Here's a more "traditional" build of ascendancy decks from the MTG Cube Blog.

    Cubeblog Ascendancy

    This list is super glass-cannony, but I thought it would be worth showing someone else's take on the archetype.

    I think this archetype could be really fun and interesting to play if implemented correctly. In this quick piece, I don't think I have even mentioned half of the cards on could actually include to support the Jeskai Ascendancy Archetype. I think the one biggest issue one would have in implementing this deck into a cube is the simple act of drawing Jeskai Ascendancy. Using cards like Enlightened Tutor would alleviate some of the stress caused to the deck.
    safra, Kirblinx and dbs like this.
  13. safra and Alfonzo Bonzo like this.
  14. Something I've found very successful is the addition of Academy Rector, who secretly also supports everything else you're doing with enchantments (Bargain, auras, reanimator, enchantress, and then your normal-type fatty cheat stuff with Lay Claim or the Theros gods). I thought I was just adding Rector as a way to tutor up Jeskai Ascendancy but it's turned out to be a versatile all-star for any deck that's willing to invest time in setting something up.
    TrainmasterGT and dbs like this.
  15. I totally forgot Academy Rector existed :p. I think she's a little slow for most ascendancy decks, although she is definitely a great way to find the combo. After all, an ascendency deck without Jeskai Ascendancy is just a bunch of one-drop spells and some mana fixing.

    She's a little expensive for me though... I don't feel great about paying $63 for one card :confused:.
  16. Chris Taylor Contributor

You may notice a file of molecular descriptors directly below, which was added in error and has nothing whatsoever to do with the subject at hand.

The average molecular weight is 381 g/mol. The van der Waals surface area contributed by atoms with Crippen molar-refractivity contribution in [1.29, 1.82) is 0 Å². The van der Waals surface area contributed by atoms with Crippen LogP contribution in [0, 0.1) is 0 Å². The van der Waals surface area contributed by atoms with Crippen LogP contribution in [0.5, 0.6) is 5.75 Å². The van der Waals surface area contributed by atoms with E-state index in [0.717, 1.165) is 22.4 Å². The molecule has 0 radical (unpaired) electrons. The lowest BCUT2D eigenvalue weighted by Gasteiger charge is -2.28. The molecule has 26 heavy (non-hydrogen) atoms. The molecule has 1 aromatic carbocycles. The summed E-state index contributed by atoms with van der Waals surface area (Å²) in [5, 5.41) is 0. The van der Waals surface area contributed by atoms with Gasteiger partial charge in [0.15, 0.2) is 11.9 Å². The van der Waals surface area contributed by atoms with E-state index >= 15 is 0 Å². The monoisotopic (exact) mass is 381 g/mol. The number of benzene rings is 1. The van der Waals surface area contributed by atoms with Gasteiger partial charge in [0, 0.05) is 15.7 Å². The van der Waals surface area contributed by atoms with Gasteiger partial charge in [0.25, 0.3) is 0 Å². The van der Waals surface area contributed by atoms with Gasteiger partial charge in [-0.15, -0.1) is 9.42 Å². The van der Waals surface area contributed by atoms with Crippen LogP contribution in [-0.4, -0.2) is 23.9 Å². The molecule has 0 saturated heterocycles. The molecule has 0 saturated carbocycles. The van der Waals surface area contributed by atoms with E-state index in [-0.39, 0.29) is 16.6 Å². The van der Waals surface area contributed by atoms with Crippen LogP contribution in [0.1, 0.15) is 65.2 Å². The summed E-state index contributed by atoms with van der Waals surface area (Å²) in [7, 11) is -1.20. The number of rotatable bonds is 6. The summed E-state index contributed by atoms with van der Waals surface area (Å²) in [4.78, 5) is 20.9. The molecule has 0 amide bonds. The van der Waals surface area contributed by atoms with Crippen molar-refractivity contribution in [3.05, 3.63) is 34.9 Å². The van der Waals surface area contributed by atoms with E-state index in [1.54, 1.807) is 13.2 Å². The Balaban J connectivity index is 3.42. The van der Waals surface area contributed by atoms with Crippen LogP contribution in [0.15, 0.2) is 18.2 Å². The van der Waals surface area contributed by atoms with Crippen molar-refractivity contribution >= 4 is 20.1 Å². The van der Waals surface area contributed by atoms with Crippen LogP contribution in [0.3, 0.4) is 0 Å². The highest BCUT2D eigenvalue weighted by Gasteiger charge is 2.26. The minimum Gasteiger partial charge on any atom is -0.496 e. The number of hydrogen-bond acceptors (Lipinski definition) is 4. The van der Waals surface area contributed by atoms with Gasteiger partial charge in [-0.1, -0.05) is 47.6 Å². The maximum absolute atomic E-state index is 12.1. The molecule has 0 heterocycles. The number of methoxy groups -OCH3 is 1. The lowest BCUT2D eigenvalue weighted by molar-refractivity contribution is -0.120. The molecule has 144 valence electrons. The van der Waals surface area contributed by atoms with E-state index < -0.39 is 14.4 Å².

I am currently posting this from within my local print shop
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  17. Sometimes, cube designers must agonize over cube defining choices that can completely change the dynamic of a draft. Sometimes, we must make the choice between two cards for the same slot, which will ultimately make up less than 1/3rd of 1% of our cubes. Sometimes, we have to make both of those decisions. Sometimes, the same decision is both of those decisions.

    The Quest Begins
    I'm about half-way through my rebuild right now. I have a general idea of the themes I am going for, and have both the Red and Green sections completely built. I was thinking about my U/B Gold cards, and I came upon this trio of cards as a "versus" sort of deal:

    Initially, I was going to make a fight club post about this- but as I was thinking about it, I realized that the question here wasn't one of "which card is the best," but more "which direction do I want to take my cube design." I'm not sure that's a great debate to be having within a multicolor section selection. Here's why.

    Designer's Bane
    When designing a set, usually it is best to make the big decisions at the beginning of the process. This isn't to say that big changes can't be made later on in the design process. Sometimes, an archetype will need to be added or removed, or a color's identity will need a bit of a late in the process adjustment. Having to make big changes in a cube design is only natural. There are so many moving parts that it's nearly impossible to start and finish a list with a consistent design. Something is almost always going to change, whether it's as simple as a single card or an entire archetype. This is fine, it's natural, even. Problems only arise when a design philosophy shifts mid-design.

    Philosophy Talk
    Cube construction is just as much about design philosophy as it is card choices. The "optimal" card choices for someone building a powermax cube is going to differ from the "optimal" card choices for a riptide cube. This is due to a difference in design philosophy. Designing a cube with a synergy-based ethos is going to require a different set of cards than a cube with a powermax ethos. Card choices are made using the philosophy set out by the designer.